Data scientists must strive to conduct their analysis under a strong ethical code

When we apply this consideration to data science, I believe we are embarking on a new, moral, ethical branch of data science, which can be called Neohumanist data science. As data scientists, we are given an awesome responsibility to see the environment from a different lens. We are entrusted with the knowledge of how to find the proverbial needle in a haystack, and seek truth in the cloud of information. The decisions made from data science impact society as a whole and can greatly help our community, our country or our planet. Understanding the importance of the findings uncovered and its’ impact on the lives of others, therefore, becomes an entrusted gift, when we work with an unbiased perspective and a goal of finding the truth, wherever it may lead.

Data scientists, statisticians and business analysts should always strive to learn new techniques and perform the analyses requested. However, they should always maintain a moral compass that grounds them with a perspective of their responsibility to N=1. They must strive to conduct their analysis under an ethical code that prevents them from deliberately avoiding finding a preconceived truth to further a cause, regardless of the cause. They must never allow themselves to fall victim to Mark Twain’s statement that there are “Lies, damn lies, and statistics”. Becoming a neo humanist data scientist means they will always try and hold themselves to a standard unparalleled in our society. The knowledge, the data, and the tools provided are a gift, of sorts, and they are entrusted to data scientists to make sure that their work will cause no harm to any person, or living thing.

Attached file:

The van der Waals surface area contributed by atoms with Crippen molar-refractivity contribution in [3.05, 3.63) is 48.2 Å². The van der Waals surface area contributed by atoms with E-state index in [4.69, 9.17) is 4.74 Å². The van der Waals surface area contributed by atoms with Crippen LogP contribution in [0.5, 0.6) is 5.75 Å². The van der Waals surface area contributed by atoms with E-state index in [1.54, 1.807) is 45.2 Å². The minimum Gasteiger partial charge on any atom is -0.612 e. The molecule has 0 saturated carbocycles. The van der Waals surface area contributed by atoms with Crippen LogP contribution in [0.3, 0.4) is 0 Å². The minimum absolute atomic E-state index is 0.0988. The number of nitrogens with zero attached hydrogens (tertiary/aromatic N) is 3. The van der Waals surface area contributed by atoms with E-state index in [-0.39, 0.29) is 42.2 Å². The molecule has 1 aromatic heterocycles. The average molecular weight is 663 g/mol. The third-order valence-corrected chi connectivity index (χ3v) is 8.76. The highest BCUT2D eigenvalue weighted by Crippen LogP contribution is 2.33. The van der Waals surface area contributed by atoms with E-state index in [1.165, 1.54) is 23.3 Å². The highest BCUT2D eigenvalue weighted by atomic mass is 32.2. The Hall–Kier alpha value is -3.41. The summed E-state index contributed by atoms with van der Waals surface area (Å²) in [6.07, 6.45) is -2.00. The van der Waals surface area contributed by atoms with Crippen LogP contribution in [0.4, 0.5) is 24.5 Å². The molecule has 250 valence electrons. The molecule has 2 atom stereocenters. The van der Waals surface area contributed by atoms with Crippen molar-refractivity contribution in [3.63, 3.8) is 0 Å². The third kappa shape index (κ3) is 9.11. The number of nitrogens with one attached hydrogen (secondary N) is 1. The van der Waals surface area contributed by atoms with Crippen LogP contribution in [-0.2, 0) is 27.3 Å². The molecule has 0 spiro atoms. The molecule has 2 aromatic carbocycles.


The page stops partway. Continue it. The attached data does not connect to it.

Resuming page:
Trust your instincts

Recently, an executive at an online media firm had asked me to take a look at some data. His team had found some interesting results using some correlations of data points for his web activity. Unfortunately, he wasn’t convinced of what they were saying, because his intuition was telling him otherwise. However, he couldn’t refute the analysis, it was fairly sound. He decided to get another opinion. Continue reading Trust your instincts

Dr. Alex Pelaez Presents to Students at UPR

Today, Dr. Pelaez presented a speech on how companies are using analytics to transform their organization to students and faculty at the University of Puerto Rico, Rio Piedras. He spoke about the exciting field the students were entering, and provided the students with a glimpse of what their promising future holds. The talk, lasting over an hour and a half, highlighted the necessary skills companies require for students to land quality high paying jobs in analytics. Continue reading Dr. Alex Pelaez Presents to Students at UPR